Thursday, July 31, 2008

This Week's Reading

I read Daisetz Suzuki's Zen and Japanese Culture in 1985. I was trying to understand what I had seen at the Ryoanji Zen garden in Kyoto. At the time, I believe I found it quite impenetrable. It's still challenging, but I think I've made progress. For several years after that, I read books on Japan, both fiction and nonfiction, and I think I absorbed quite a lot which stays with me now. I am thinking of revisiting this project, so I reread this book.

Considering that Suzuki wrote the book in the 1930s, during the rise of Japanese ultra-nationalism, and revised it in 1957, during the end of the Americanization and democratization of Japan, the book is interesting for a lot of things it doesn't say about Japanese warrior culture. He does have a great deal about Zen and swordsmanship. Consider:
What makes Swordsmanship come closer to Zen than any other art that has developed in Japan is that it involves the problem of death in the most immediately threatening manner. If the man makes one false movement he is doomed forever, and he has no time for conceptualization or calculated acts. Everything he does must come right out of his inner mechanism, which is not under the control of consciousness. [p. 182]
Suzuki here does not explicitly treat Zen gardens as part of the Zen culture. I think this is because he has quite a long discussion of Zen love of nature. The differentiation that westerners make between nature and gardens doesn't seem to exist in Zen. Who made the natural setting? is not a question for the Zen or Japanese mind. Maybe.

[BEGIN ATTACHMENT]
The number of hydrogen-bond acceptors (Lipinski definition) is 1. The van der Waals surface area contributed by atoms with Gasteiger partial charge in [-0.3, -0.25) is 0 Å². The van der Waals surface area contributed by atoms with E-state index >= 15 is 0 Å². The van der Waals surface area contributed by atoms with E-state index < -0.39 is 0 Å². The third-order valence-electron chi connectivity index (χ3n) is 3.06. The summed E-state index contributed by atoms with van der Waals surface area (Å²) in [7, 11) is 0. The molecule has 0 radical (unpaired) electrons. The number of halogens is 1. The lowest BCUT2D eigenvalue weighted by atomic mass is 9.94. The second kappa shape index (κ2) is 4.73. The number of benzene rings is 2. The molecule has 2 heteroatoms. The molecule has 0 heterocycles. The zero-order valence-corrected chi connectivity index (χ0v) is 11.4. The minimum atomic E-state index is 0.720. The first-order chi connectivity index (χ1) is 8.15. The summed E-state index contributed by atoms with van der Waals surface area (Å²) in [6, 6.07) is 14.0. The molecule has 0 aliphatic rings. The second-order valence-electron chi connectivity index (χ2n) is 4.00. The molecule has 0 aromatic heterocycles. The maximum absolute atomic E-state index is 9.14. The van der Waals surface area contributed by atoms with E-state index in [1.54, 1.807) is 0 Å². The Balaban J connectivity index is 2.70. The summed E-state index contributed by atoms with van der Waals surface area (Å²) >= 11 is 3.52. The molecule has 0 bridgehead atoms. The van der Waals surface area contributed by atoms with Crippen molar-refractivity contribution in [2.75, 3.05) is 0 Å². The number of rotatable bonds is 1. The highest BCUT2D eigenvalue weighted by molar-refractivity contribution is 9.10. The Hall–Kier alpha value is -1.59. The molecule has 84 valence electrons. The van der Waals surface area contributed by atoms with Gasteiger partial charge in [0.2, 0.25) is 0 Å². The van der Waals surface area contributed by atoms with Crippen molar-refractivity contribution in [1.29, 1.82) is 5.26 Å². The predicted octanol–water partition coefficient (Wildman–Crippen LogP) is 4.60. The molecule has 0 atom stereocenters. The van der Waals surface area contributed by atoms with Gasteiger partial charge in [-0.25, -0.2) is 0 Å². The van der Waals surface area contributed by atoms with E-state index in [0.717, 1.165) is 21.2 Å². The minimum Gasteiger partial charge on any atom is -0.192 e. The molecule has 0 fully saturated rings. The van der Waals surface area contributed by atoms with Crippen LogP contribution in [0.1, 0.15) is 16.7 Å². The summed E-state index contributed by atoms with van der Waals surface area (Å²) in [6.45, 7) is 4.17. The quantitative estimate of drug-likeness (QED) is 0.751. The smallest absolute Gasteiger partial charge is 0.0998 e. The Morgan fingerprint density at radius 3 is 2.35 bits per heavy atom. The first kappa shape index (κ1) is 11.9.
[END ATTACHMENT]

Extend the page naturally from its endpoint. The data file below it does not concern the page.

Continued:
Here are quotes from the book:
What differentiates Zen from the arts is this: While the artists have to resort to the canvas and brush or mechanical instruments or some other mediums to express themselves, Zen has no need of things external, except "the body" in which the Zen-man is so to speak embodied. ... The Zen-man transforms his own life into a work of creation, which exists, as Christians might say, in the mind of God. [page 17]

...the experience of mere oneness is not enough for the real appreciation of Nature. This no doubt gives a philosophical foundation to the sentimentalism of the Nature-loving Japanese, who are thus helped to enter deeply into the secrets of their own aesthetic consciousness. [p. 354]
There's much more in this book, and in the many others of this author. A fascination with Buddhism has from time to time been fashionable in American and western thought. Suzuki discussed this trend as it applied to Thoreau and Emerson in the 19th century, and participated in the interest of westerners in the first 2/3 of the 20th century. I wonder if it will come around again soon.